There was a time when a bank robber living in India would be unable to rob a bank in Wisconsin, but a recent bank heist demonstrates that technically talented thieves can find ways to steal funds from banks anywhere in the world. An international ring of cyber crooks were able to steal more than $40 million from two banks using a band of accomplices in the U.S. and 26 other countries, all without setting foot inside of a bank or using a weapon.
The first step in this series of Internet crimes involved hacking into the records for thousands of prepaid credit cards and upping the credit limits before making off with the relevant card info and PIN numbers. Then the enterprising criminals used credit card programming equipment to encode the stolen information from the prepaid cards onto other cards with magnetic strips, such as hotel keys or library cards.
Once the cards were programmed, thieves all around the world went from one ATM machine to another withdrawing money. The first day's haul for this scheme was around $5 million. Months later, the robbers struck again for $40 million. Because the stolen information was from unissued prepaid credit cards, the losers in this case were two banks, one based in Oman and the other based in the United Arab Emirates. The plot was ultimately unraveled when one of the accomplices purchased an airline ticket using one of the stolen credit cards.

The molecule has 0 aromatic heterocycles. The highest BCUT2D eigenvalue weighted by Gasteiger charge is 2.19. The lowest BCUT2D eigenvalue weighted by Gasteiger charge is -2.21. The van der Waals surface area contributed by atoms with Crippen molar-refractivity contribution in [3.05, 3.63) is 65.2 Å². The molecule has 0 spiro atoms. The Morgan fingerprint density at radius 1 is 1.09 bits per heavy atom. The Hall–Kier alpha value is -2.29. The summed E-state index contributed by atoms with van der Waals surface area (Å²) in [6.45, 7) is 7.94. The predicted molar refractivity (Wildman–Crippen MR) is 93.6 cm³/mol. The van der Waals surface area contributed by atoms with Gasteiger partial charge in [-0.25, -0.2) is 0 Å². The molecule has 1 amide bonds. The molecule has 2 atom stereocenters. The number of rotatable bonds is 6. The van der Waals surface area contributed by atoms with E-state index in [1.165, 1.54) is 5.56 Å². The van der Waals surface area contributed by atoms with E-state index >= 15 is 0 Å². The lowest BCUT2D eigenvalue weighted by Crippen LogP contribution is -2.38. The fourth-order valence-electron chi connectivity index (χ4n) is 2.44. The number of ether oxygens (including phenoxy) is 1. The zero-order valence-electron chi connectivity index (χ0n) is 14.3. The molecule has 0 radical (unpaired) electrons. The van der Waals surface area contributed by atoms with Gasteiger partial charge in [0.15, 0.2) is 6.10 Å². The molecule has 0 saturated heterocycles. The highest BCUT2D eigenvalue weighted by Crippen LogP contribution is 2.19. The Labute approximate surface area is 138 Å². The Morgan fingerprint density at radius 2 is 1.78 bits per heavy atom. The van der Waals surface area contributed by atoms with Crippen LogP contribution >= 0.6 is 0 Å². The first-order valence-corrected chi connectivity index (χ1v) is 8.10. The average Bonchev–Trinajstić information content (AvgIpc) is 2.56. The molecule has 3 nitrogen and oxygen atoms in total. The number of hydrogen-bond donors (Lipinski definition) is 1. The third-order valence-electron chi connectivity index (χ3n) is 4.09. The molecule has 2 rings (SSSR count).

If you are facing criminal charges resulting from your activity on the Internet, don't try to navigate the often confusing world of cyber crime alone. Consulting an attorney specializing in crimes such as cyber stalking or online solicitation of a minor is an important first step towards getting the best possible resolution to these serious criminal charges.
Source: ABC, "Bloodless bank heist impressed cybercrime experts", COLLEEN LONG and MARTHA MENDOZA, May 10, 2013